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The New Orleans Public Library 

Hurricane Katrina devastated the New Orleans Public Library. All of its 13 buildings were damaged; eight of them are completely unusable: books, furniture, computers, all destroyed. Eighty percent of the employees were laid off. Recovery will be a long process. Libraries around the country are helping, but many of them are not in such great shape themselves, having had their budgets slashed over and over during decades of laissez-faire capitalism.

Public libraries are indispensable to poor communities like New Orleans, because they serve as cultural centers for people who still have the integrity not to surrender to television and video games. Public library buildings are also useful for sheltering a great number of people. If anyone in government would have given any thought to public libraries in New Orleans, they might have built them to serve as shelters in a disaster. The Storm that ripped the roof right off the scandalous poverty in our city, also exposed the shabby treatment of programs intended to better community life. The complete lack of foresight and imagination by the bureaucrats in charge of public monies is beyond appalling. It's criminal. Libraries may not be the first priority in a city beset by thousands of personal tragedies and hundreds of major and urgent needs, but they are an irreplaceable piece of the complex puzzle of urban civilization. Take away the library and what you have is a mindless shopping mall.

As it is, libraries serve the public in many ways that are not immediately obvious: librarians are often social workers and psychiatrists to the homeless and the mentally ill. People without resources use the library to look for work on free computers. The library is where the books are, those objects that made our culture possible. Librarians are also, for the most part, fierce defenders of our right to read whatever we please; they have been the greatest critics of Section 215 of the USA Patriot Act, which requires librarians to disclose a reader's choices of books. Many librarians have erased patrons' records before the FBI could ask for them.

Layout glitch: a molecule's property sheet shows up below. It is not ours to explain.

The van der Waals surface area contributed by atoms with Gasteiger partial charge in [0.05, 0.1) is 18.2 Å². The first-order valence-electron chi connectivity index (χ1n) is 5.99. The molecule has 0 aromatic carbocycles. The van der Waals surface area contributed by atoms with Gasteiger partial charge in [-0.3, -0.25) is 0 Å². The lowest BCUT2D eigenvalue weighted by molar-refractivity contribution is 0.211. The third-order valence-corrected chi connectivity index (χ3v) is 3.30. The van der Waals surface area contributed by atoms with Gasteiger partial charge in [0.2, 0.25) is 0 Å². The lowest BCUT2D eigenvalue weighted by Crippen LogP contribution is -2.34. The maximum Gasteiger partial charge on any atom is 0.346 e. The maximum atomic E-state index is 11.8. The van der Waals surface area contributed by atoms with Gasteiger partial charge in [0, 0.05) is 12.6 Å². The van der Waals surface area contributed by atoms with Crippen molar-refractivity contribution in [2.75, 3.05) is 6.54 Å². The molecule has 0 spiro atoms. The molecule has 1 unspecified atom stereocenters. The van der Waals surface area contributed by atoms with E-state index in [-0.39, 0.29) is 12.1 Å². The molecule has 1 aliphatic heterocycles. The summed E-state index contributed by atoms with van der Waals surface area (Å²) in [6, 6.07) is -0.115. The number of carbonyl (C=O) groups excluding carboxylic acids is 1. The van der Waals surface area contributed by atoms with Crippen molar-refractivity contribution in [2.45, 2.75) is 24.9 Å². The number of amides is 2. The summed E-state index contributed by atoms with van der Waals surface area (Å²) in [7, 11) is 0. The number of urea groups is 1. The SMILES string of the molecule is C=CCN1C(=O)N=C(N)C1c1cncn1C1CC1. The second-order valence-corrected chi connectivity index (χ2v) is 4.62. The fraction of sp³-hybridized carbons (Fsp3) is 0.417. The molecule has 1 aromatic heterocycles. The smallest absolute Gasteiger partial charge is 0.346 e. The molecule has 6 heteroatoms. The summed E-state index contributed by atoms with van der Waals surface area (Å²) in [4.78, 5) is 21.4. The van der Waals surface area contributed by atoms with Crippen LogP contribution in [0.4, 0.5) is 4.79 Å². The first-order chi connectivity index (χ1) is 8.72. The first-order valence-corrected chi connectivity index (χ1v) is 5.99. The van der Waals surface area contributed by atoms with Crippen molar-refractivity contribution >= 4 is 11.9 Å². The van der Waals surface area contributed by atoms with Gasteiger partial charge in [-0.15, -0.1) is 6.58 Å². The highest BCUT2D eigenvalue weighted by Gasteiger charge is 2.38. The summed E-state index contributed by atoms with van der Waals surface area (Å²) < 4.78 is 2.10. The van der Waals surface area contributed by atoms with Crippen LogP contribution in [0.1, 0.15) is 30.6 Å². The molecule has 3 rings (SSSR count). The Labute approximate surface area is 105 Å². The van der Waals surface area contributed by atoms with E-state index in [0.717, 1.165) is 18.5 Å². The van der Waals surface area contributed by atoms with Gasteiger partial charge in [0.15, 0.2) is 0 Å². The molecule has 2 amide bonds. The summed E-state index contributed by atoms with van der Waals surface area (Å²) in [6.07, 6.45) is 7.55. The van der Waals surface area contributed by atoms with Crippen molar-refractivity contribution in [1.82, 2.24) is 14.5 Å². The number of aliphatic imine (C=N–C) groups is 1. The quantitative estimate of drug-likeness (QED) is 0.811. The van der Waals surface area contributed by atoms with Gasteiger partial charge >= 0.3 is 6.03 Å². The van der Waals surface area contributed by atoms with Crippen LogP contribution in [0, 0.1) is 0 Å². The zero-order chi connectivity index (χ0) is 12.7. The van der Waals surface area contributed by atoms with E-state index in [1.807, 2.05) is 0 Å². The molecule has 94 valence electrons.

It's not certain how long this common welfare institution is going to last in the age of Google. Information can be obtained by a click of the mouse and lending libraries on the model of Netflix are not far off. What remains, however, developed by over a century of democratic practice, is the librarian as a person and the building as a multi-use structure. The librarian is not just the guardian of books, but the guarantor of the liberty of humans to read and think for themselves. The buildings can be many things if we can imagine those things.

The New Orleans libraries need help. To find out how, write to Ronald L. Biava, Fund Development Counsel for NOPL, ronbiava@earthlink.net.

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